'Apprentice' contestant's lawsuit against President Donald Trump may proceed, court rules

AFP  Getty Images

AFP Getty Images

An appellate court in NY ruled Thursday that a lawsuit by a former "Apprentice" contestant who accused President Trump of unwanted kisses and groping can proceed - shutting down claims by his lawyers that Trump is immune from defamation lawsuits while in office and raising the specter that he will have to sit for sworn questioning.

"We will seek to appeal the majority decision to New York's highest court, the Court of Appeals, which we expect will agree with the dissent".

Summer Zervos, a former contestant on The Apprentice, appears in New York State Supreme Court during a hearing on a defamation case against U.S. President Donald Trump in Manhattan, New York, U.S., December 5, 2017. She was among the 19 women who publicly accused the president of sexual misconduct during the 2016 campaign. She had claimed that Trump kissed her twice on the lips during a 2007 meeting at his office, and then he kissed and groped her the next time she saw him at a hotel where she had gone to join him for dinner.

Ms Zervos has repeatedly accused Mr Trump of kissing her against her will at a 2007 meeting in NY, and later groping her at a Beverly Hills hotel.

The ruling by a NY state appeals court raises the prospect that a sitting president could now be called for sworn questioning.

Zervos first came forward about the incidents during the 2016 campaign, after an infamous Access Hollywood tape emerged showing Trump boasting about grabbing women's genitals.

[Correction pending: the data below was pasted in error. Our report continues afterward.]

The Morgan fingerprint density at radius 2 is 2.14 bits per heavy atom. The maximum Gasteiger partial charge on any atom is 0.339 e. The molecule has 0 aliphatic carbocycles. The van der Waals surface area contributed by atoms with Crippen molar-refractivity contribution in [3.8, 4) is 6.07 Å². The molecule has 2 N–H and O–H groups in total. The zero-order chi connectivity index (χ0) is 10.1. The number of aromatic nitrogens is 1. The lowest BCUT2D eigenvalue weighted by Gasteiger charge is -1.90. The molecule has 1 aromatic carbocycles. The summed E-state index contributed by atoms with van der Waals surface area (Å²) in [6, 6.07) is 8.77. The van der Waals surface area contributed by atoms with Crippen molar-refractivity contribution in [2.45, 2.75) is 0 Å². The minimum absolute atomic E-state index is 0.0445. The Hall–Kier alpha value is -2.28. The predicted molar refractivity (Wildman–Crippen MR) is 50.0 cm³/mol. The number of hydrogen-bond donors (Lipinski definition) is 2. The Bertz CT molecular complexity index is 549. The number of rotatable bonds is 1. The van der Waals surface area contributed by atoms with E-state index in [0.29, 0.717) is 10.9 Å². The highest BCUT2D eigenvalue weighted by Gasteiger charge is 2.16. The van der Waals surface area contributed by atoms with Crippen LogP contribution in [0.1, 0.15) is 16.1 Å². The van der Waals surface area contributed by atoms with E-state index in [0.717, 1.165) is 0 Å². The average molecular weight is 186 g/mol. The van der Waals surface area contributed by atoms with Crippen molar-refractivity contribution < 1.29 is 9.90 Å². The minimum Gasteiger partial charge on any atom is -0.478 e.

"We find that the supremacy clause was never meant to deprive a state court of its authority to decide cases and controversies under the state's constitution", the court said in an opinion by Dianne Renwick. They also say his comments were opinions and protected free speech.

'Heartfelt grief and sorrow' - Pacific pledges solidarity after Christchurch mosque attacks
New Zealand has in the past tried to tighten firearm laws, but a strong gun lobby and culture of hunting has stymied such efforts. We will focus on reports from police officials and other authorities, credible news outlets and reporters who are at the scene.

Zervos' lawyers said Trump's words were factual falsehoods that subjected her to threats and cost her business at her Southern California restaurant. But in their ruling on Thursday, the court said that finding the president in contempt would be a "hypothetical scenario that is highly unlikely to occur in the context of this lawsuit". That paved the way for Clinton's impeachment the following year.

Zervos filed her defamation lawsuit three days before Trump's inauguration.

All five justices found Ms Zervos's defamation claim legally sufficient, without ruling on its merits.

The judges said in an opinion written by Justice Dianne T. Renwick: 'The current sitting President attempts to shield himself from consequences for his alleged unofficial misconduct by relying upon the constitutional protection of the Presidency.

The trial judge has allowed discovery to move forward while the president's appeal was pending.

"We are very pleased that the First Department has affirmed once again that (Trump) 'is not above the law, '" Wang said in a statement Thursday.

Latest News